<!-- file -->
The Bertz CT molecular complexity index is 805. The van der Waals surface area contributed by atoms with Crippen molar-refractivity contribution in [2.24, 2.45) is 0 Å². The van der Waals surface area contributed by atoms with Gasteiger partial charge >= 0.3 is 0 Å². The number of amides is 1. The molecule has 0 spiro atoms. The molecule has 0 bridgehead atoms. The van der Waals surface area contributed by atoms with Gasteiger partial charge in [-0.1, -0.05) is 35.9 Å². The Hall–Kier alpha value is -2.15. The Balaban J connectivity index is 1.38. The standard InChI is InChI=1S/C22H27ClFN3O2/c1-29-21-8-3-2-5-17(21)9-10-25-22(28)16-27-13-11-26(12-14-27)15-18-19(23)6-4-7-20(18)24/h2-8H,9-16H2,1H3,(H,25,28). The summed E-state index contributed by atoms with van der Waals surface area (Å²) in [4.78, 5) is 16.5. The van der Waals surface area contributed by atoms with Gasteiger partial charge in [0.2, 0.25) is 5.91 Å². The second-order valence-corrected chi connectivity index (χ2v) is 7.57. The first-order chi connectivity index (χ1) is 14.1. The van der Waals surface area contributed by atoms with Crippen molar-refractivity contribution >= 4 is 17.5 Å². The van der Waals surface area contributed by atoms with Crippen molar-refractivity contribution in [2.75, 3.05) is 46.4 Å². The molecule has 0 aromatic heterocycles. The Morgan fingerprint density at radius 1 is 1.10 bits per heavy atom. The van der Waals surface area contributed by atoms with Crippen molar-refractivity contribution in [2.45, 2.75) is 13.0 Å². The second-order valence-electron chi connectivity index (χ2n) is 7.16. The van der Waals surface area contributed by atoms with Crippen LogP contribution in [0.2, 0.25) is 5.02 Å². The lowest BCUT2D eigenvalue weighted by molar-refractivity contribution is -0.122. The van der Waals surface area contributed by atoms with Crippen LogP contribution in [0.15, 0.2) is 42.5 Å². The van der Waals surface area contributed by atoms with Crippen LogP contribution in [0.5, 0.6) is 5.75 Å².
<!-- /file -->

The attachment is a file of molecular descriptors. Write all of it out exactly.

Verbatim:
The Bertz CT molecular complexity index is 805. The van der Waals surface area contributed by atoms with Crippen molar-refractivity contribution in [2.24, 2.45) is 0 Å². The van der Waals surface area contributed by atoms with Gasteiger partial charge >= 0.3 is 0 Å². The number of amides is 1. The molecule has 0 spiro atoms. The molecule has 0 bridgehead atoms. The van der Waals surface area contributed by atoms with Gasteiger partial charge in [-0.1, -0.05) is 35.9 Å². The Hall–Kier alpha value is -2.15. The Balaban J connectivity index is 1.38. The standard InChI is InChI=1S/C22H27ClFN3O2/c1-29-21-8-3-2-5-17(21)9-10-25-22(28)16-27-13-11-26(12-14-27)15-18-19(23)6-4-7-20(18)24/h2-8H,9-16H2,1H3,(H,25,28). The summed E-state index contributed by atoms with van der Waals surface area (Å²) in [4.78, 5) is 16.5. The van der Waals surface area contributed by atoms with Gasteiger partial charge in [0.2, 0.25) is 5.91 Å². The second-order valence-corrected chi connectivity index (χ2v) is 7.57. The first-order chi connectivity index (χ1) is 14.1. The van der Waals surface area contributed by atoms with Crippen molar-refractivity contribution >= 4 is 17.5 Å². The van der Waals surface area contributed by atoms with Crippen molar-refractivity contribution in [2.75, 3.05) is 46.4 Å². The molecule has 0 aromatic heterocycles. The Morgan fingerprint density at radius 1 is 1.10 bits per heavy atom. The van der Waals surface area contributed by atoms with Crippen molar-refractivity contribution in [2.45, 2.75) is 13.0 Å². The second-order valence-electron chi connectivity index (χ2n) is 7.16. The van der Waals surface area contributed by atoms with Crippen LogP contribution in [0.2, 0.25) is 5.02 Å². The lowest BCUT2D eigenvalue weighted by molar-refractivity contribution is -0.122. The van der Waals surface area contributed by atoms with Crippen LogP contribution in [0.15, 0.2) is 42.5 Å². The van der Waals surface area contributed by atoms with Crippen LogP contribution in [0.5, 0.6) is 5.75 Å².